By the time customers sit down with a dealer, most of them have made a decision on which car to buy after searching on the Internet. Google automotive retail experts, Christian Richter and Riki Stadeler, both based in Germany, talked about what matters most in online sales in an interview with Automotive News Europe sister publication Automobilwoche.
How much did the coronavirus pandemic change car buying behavior?
Richter: Digital sales got an extreme boost during the pandemic. Our search queries show that. The interesting thing is that the search volume has remained at this high level ever since.
What does the typical customer journey currently look like?
Stadeler: The Gearshift study, our annual study on the new car buying process, shows that many car buyer journeys start at Google but do not follow a linear process. Customers jump back and forth between makes and models, search for dealers and vehicle features, find out about prices, and then jump back a few steps and look at alternatives. YouTube is used heavily for this. Across the entire customer journey, we measured about 900 digital and physical data exchanges when buying a new car, whether at the manufacturer or dealer, on third-party sites such as Mobile.de and Autoscout, on YouTube, in the CRM customer service, sales, and marketing platforms, and also in call centers.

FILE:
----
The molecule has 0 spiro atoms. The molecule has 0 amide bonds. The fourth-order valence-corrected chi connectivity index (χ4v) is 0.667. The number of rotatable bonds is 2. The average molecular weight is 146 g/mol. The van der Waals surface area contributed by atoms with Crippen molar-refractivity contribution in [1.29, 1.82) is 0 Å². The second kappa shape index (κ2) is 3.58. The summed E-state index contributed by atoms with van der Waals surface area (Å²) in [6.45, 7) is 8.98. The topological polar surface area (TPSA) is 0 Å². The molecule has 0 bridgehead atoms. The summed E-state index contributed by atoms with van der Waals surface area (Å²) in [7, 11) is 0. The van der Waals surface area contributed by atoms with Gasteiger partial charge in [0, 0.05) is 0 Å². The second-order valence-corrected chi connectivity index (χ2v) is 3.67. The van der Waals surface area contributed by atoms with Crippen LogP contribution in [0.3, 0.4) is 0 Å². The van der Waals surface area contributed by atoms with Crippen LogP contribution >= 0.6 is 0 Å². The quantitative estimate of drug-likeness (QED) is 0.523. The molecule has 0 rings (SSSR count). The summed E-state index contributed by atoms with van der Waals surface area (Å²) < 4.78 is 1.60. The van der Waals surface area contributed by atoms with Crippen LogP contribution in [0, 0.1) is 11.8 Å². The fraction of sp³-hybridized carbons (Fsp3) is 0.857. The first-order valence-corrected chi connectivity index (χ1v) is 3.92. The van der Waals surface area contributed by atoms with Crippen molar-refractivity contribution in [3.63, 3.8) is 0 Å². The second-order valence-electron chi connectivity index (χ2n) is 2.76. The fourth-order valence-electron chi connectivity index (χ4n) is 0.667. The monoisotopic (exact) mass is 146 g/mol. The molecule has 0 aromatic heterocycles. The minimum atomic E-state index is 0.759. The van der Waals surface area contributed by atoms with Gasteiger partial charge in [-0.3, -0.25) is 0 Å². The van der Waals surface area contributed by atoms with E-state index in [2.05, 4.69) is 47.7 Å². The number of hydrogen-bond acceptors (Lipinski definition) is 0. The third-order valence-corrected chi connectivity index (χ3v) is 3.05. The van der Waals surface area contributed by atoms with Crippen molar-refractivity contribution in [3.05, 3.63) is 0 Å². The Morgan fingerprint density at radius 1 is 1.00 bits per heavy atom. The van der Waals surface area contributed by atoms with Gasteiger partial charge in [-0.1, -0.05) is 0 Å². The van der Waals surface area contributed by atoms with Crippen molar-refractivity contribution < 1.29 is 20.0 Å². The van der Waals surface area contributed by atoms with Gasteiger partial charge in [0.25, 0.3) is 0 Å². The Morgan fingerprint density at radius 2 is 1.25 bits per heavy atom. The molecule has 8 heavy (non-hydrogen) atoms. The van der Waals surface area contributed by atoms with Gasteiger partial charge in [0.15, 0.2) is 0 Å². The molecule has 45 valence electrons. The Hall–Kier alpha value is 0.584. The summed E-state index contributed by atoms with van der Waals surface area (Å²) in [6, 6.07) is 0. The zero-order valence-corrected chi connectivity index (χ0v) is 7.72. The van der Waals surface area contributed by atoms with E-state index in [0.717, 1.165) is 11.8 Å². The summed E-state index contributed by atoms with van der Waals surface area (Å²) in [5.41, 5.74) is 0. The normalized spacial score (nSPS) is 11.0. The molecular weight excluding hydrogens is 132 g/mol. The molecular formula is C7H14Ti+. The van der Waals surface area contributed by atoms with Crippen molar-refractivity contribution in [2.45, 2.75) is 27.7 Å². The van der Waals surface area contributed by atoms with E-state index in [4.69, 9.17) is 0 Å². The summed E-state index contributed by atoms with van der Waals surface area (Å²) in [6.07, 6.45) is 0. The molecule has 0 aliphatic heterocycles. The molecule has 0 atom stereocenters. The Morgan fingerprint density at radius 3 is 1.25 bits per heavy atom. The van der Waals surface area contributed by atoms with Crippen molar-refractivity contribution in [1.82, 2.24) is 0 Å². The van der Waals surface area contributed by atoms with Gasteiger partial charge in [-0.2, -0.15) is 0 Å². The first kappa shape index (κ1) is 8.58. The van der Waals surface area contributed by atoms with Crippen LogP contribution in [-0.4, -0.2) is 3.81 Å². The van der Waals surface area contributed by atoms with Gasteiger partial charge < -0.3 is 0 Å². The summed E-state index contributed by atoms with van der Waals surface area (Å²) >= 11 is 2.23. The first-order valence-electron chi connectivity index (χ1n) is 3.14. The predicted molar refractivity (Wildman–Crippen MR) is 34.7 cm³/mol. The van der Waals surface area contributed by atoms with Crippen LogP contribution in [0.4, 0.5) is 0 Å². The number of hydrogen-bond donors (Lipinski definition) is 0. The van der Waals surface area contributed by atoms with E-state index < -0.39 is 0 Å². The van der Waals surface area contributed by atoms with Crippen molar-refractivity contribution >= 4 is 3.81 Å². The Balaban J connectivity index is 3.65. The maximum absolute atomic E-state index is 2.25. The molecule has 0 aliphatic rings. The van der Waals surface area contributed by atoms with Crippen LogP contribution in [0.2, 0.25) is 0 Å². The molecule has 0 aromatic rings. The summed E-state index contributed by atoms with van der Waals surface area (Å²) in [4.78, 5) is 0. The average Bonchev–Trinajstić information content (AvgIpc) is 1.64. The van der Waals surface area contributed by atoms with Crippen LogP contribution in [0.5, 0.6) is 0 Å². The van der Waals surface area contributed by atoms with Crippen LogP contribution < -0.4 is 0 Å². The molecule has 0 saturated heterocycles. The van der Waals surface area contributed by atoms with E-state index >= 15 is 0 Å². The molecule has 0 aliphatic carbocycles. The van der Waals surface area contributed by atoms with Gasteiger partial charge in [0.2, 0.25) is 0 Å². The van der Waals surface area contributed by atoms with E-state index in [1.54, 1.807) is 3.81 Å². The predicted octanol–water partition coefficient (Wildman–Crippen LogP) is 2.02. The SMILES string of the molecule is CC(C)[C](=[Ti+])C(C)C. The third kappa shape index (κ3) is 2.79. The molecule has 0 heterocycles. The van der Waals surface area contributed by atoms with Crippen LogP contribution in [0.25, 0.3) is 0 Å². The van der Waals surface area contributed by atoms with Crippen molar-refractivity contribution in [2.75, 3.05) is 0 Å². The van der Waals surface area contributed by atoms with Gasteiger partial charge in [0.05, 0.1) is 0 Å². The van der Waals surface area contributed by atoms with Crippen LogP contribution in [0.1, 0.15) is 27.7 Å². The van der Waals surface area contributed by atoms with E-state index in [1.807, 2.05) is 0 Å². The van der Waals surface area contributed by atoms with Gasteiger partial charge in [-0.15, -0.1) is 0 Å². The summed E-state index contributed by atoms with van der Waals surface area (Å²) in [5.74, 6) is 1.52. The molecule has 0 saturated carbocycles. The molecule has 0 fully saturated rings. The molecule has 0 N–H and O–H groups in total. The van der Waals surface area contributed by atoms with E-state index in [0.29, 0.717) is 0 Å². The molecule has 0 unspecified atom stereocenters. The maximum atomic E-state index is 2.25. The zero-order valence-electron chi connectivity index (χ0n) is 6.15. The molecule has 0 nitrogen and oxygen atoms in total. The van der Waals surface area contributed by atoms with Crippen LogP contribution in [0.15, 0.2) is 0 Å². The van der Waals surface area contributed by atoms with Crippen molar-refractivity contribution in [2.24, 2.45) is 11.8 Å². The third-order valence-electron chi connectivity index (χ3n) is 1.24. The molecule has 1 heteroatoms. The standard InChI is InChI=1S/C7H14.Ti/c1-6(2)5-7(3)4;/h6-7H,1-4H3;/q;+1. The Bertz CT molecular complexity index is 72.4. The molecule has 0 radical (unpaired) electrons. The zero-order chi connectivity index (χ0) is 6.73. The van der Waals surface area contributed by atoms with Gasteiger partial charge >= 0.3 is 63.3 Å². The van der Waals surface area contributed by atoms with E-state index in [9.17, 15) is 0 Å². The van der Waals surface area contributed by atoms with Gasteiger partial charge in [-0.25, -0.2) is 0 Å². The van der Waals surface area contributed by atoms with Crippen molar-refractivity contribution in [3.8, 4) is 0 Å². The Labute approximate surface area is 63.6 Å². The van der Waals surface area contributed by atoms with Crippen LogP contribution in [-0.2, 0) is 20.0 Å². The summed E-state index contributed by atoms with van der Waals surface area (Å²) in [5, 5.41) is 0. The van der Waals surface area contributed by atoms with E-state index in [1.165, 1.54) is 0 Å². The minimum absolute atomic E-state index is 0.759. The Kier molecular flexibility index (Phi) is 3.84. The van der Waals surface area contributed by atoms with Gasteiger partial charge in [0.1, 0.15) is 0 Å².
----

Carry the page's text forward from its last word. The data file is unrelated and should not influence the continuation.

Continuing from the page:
Do car buyers still pick up the phone?
Richter: More often than you might think. Many people want to shop online more, but physical dealerships are still very important. Around 80 percent of car buyers want a physical interaction at some point. That is why we always say: gather the data from the call centers, the dealer and the manufacturer, together with the data that is coming in digitally. Try to measure holistically so you know which parts of the journey are mostly contributing to the car purchase. Often automakers and dealers do not know which campaign triggers a call. Pulling together as much data as possible helps to tailor offers that may lead to a purchase decision.